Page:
Man Accused of Killing Nine in Fresno Committed Polygamy, Incest

Police say a man suspected of murdering nine of his family members may have lived a bizarre life of polygamy and incest, even fathering two of his victims with his own daughters.

Marcus Wesson, described by police as ``very calm,'' was arrested Friday after emerging blood-covered from his home, where authorities found nine bodies tangled in a back room and intertwined with clothing.

Investigators later determined the victims included six females and three males, ranging in age from 1 to 24 and probably Wesson's children and grandchildren.

By Saturday, as police prepared to charge Wesson, 57, with nine counts of murder, they were developing a picture of the suspect as a man who had fathered children with at least four women, two of them his own daughters.

``We are exploring the possibility that there were other women he was involved with, either sexually or in some sort of polygamist relationship,'' Fresno Police Chief Jerry Dyer said while briefing reporters about the murder spree that quadrupled his city's homicide rate in a single night.

Dyer said police planned to serve another search warrant in the case, but would not say where, adding, ``We have not ruled out the involvement of any other suspects.''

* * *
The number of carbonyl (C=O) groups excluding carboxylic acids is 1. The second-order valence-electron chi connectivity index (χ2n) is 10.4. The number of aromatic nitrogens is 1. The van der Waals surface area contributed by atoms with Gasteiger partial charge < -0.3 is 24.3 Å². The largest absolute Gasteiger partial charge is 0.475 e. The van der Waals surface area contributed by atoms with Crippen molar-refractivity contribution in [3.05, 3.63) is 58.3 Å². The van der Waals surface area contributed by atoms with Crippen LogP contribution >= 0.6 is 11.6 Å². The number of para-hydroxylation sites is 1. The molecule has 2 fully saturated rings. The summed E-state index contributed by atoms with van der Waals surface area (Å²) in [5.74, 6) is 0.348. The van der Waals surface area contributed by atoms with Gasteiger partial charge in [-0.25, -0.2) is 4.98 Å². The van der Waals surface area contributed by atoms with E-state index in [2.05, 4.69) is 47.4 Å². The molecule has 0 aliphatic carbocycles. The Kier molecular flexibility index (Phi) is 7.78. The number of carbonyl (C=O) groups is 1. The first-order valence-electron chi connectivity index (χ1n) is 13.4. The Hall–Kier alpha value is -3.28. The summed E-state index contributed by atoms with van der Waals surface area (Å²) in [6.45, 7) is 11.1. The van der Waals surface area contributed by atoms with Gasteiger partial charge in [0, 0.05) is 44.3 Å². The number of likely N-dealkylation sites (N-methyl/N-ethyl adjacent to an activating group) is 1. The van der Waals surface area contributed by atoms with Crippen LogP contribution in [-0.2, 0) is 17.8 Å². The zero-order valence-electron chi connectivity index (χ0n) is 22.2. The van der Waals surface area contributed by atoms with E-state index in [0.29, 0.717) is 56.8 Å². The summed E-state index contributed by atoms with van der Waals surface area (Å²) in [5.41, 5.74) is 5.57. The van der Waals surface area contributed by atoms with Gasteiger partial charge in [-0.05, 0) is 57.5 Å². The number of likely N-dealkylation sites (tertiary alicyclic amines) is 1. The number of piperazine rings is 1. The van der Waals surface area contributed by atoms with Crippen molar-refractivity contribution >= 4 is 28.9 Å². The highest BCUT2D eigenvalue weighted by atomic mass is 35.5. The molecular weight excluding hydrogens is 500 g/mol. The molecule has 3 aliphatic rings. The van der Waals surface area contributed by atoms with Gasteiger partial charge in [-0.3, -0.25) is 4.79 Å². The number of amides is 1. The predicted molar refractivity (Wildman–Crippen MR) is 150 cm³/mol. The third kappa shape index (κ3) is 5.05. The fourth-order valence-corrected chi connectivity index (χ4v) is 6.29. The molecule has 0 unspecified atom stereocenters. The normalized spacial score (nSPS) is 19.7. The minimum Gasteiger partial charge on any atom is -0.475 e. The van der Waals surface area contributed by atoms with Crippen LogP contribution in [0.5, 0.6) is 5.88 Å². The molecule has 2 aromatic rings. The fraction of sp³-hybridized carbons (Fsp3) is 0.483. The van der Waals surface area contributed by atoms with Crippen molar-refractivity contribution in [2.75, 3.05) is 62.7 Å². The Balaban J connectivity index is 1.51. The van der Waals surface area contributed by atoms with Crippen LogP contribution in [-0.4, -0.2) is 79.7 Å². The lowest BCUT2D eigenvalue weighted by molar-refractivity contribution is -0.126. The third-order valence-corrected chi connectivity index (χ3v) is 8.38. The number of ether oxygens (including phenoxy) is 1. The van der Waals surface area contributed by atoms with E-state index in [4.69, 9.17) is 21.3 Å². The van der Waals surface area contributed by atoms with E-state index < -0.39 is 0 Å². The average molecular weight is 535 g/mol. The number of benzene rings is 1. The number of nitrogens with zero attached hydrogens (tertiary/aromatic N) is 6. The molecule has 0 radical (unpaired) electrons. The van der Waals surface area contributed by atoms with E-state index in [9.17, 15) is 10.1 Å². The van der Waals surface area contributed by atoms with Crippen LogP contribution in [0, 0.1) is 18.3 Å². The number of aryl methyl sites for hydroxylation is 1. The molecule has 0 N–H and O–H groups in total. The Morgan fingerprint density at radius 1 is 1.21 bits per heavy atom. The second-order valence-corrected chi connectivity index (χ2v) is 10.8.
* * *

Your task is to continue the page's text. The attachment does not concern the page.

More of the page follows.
Frank Muna, a Fresno defense lawyer who sold the remains of his burned-out house to Wesson and five women in 1999, said Wesson's behavior became more bizarre and his appearance more disheveled in the last three years.

When the group approached Muna five years ago, they said they were from Salinas and that Wesson was advising the women how to repair the home. It later became clear that Wesson had a more romantic relationship with each of the five females, according to Muna.

``The neighbors felt there was some weird kind of polygamy commune thing going on,'' Muna said.

Wesson appeared to be in control of the group's finances and their behavior, Muna said.

KCBS reporter Henry Mulak says that the Fresno Police chief noted that not only were the victim's bodies stacked on top of each other, but intertwined and says there may have been some type of ritual involved.

Phillip Hammond, professor emeritus of religious studies at UC Barbara tells KCBS that membership in some type of cult is only one possible explanation. "There's no way to discount absolutely aberrant crazy behavior," Hammond said.

Chief Dyer says membership in some sort of cult has not been ruled out in the investigation.

"I'm very suspicious of the words of anybody who would attach aberrant behavior to some kind of religious message," Professor Hammond added.

Dyer said many people have offered to pay for funeral expenses, police officers who first responded to the scene were undergoing counseling and new details about Wesson's bizarre life continued to emerge.

``This is a very complex investigation and even though we have a suspect in custody,'' Dyer said, ``we have not established a motive.''